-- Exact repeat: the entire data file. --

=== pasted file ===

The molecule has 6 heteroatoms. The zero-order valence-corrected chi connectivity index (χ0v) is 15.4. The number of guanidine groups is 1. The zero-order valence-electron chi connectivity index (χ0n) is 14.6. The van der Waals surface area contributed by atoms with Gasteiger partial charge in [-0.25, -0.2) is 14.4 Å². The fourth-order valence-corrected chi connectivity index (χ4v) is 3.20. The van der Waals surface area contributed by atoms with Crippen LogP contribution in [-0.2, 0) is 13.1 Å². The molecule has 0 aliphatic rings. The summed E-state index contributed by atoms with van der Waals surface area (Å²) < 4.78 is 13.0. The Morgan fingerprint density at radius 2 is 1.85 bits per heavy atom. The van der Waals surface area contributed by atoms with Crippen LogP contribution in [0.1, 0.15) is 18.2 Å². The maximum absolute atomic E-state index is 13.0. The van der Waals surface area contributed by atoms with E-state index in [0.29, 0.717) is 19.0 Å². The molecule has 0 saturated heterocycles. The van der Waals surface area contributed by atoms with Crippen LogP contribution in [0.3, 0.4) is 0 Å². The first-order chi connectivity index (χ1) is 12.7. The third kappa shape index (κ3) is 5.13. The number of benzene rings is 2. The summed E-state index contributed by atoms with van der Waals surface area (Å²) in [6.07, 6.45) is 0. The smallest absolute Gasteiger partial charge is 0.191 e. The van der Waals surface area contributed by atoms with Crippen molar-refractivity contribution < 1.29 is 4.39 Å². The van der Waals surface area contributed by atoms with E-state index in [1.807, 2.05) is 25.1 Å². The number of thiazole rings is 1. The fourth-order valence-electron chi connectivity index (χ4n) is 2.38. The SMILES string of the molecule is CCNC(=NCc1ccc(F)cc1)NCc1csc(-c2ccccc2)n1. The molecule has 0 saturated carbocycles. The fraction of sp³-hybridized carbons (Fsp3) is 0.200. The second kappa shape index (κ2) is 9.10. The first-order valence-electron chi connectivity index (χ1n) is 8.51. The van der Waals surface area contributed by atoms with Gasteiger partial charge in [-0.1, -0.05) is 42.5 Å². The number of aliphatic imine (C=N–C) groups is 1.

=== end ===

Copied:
The molecule has 6 heteroatoms. The zero-order valence-corrected chi connectivity index (χ0v) is 15.4. The number of guanidine groups is 1. The zero-order valence-electron chi connectivity index (χ0n) is 14.6. The van der Waals surface area contributed by atoms with Gasteiger partial charge in [-0.25, -0.2) is 14.4 Å². The fourth-order valence-corrected chi connectivity index (χ4v) is 3.20. The van der Waals surface area contributed by atoms with Crippen LogP contribution in [-0.2, 0) is 13.1 Å². The molecule has 0 aliphatic rings. The summed E-state index contributed by atoms with van der Waals surface area (Å²) < 4.78 is 13.0. The Morgan fingerprint density at radius 2 is 1.85 bits per heavy atom. The van der Waals surface area contributed by atoms with Crippen LogP contribution in [0.1, 0.15) is 18.2 Å². The maximum absolute atomic E-state index is 13.0. The van der Waals surface area contributed by atoms with E-state index in [0.29, 0.717) is 19.0 Å². The molecule has 0 saturated heterocycles. The van der Waals surface area contributed by atoms with Crippen LogP contribution in [0.3, 0.4) is 0 Å². The first-order chi connectivity index (χ1) is 12.7. The third kappa shape index (κ3) is 5.13. The number of benzene rings is 2. The summed E-state index contributed by atoms with van der Waals surface area (Å²) in [6.07, 6.45) is 0. The smallest absolute Gasteiger partial charge is 0.191 e. The van der Waals surface area contributed by atoms with Crippen molar-refractivity contribution < 1.29 is 4.39 Å². The van der Waals surface area contributed by atoms with E-state index in [1.807, 2.05) is 25.1 Å². The number of thiazole rings is 1. The fourth-order valence-electron chi connectivity index (χ4n) is 2.38. The SMILES string of the molecule is CCNC(=NCc1ccc(F)cc1)NCc1csc(-c2ccccc2)n1. The molecule has 0 saturated carbocycles. The fraction of sp³-hybridized carbons (Fsp3) is 0.200. The second kappa shape index (κ2) is 9.10. The first-order valence-electron chi connectivity index (χ1n) is 8.51. The van der Waals surface area contributed by atoms with Gasteiger partial charge in [-0.1, -0.05) is 42.5 Å². The number of aliphatic imine (C=N–C) groups is 1.